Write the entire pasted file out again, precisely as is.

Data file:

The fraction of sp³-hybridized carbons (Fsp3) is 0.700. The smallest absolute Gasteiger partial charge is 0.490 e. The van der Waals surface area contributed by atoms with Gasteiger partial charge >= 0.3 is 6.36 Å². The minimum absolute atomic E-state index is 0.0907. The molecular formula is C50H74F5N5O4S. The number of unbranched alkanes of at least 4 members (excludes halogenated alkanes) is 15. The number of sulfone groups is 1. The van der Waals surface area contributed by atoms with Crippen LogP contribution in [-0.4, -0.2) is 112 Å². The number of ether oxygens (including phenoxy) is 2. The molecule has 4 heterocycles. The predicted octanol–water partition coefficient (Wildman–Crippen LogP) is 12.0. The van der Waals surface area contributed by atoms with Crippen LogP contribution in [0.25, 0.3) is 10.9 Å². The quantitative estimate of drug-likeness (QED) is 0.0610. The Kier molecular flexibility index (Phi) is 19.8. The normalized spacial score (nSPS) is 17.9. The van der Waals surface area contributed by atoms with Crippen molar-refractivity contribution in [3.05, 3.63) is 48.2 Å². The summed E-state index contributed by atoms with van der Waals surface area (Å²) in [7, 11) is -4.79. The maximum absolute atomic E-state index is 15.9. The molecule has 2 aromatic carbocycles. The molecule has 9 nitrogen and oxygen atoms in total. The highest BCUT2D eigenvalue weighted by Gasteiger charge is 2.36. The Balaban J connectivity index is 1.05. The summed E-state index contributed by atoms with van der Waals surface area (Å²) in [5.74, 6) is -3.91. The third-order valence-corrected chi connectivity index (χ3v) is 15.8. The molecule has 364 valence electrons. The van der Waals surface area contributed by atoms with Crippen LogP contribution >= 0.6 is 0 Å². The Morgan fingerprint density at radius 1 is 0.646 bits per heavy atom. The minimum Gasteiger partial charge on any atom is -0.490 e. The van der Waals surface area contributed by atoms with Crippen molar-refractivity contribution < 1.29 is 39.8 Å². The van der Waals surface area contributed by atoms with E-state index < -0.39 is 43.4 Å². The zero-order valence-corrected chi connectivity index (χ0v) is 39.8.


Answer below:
The fraction of sp³-hybridized carbons (Fsp3) is 0.700. The smallest absolute Gasteiger partial charge is 0.490 e. The van der Waals surface area contributed by atoms with Gasteiger partial charge >= 0.3 is 6.36 Å². The minimum absolute atomic E-state index is 0.0907. The molecular formula is C50H74F5N5O4S. The number of unbranched alkanes of at least 4 members (excludes halogenated alkanes) is 15. The number of sulfone groups is 1. The van der Waals surface area contributed by atoms with Crippen LogP contribution in [-0.4, -0.2) is 112 Å². The number of ether oxygens (including phenoxy) is 2. The molecule has 4 heterocycles. The predicted octanol–water partition coefficient (Wildman–Crippen LogP) is 12.0. The van der Waals surface area contributed by atoms with Crippen LogP contribution in [0.25, 0.3) is 10.9 Å². The quantitative estimate of drug-likeness (QED) is 0.0610. The Kier molecular flexibility index (Phi) is 19.8. The normalized spacial score (nSPS) is 17.9. The van der Waals surface area contributed by atoms with Crippen molar-refractivity contribution in [3.05, 3.63) is 48.2 Å². The summed E-state index contributed by atoms with van der Waals surface area (Å²) in [7, 11) is -4.79. The maximum absolute atomic E-state index is 15.9. The molecule has 2 aromatic carbocycles. The molecule has 9 nitrogen and oxygen atoms in total. The highest BCUT2D eigenvalue weighted by Gasteiger charge is 2.36. The Balaban J connectivity index is 1.05. The summed E-state index contributed by atoms with van der Waals surface area (Å²) in [5.74, 6) is -3.91. The third-order valence-corrected chi connectivity index (χ3v) is 15.8. The molecule has 364 valence electrons. The van der Waals surface area contributed by atoms with Crippen LogP contribution >= 0.6 is 0 Å². The Morgan fingerprint density at radius 1 is 0.646 bits per heavy atom. The minimum Gasteiger partial charge on any atom is -0.490 e. The van der Waals surface area contributed by atoms with Crippen molar-refractivity contribution < 1.29 is 39.8 Å². The van der Waals surface area contributed by atoms with E-state index < -0.39 is 43.4 Å². The zero-order valence-corrected chi connectivity index (χ0v) is 39.8.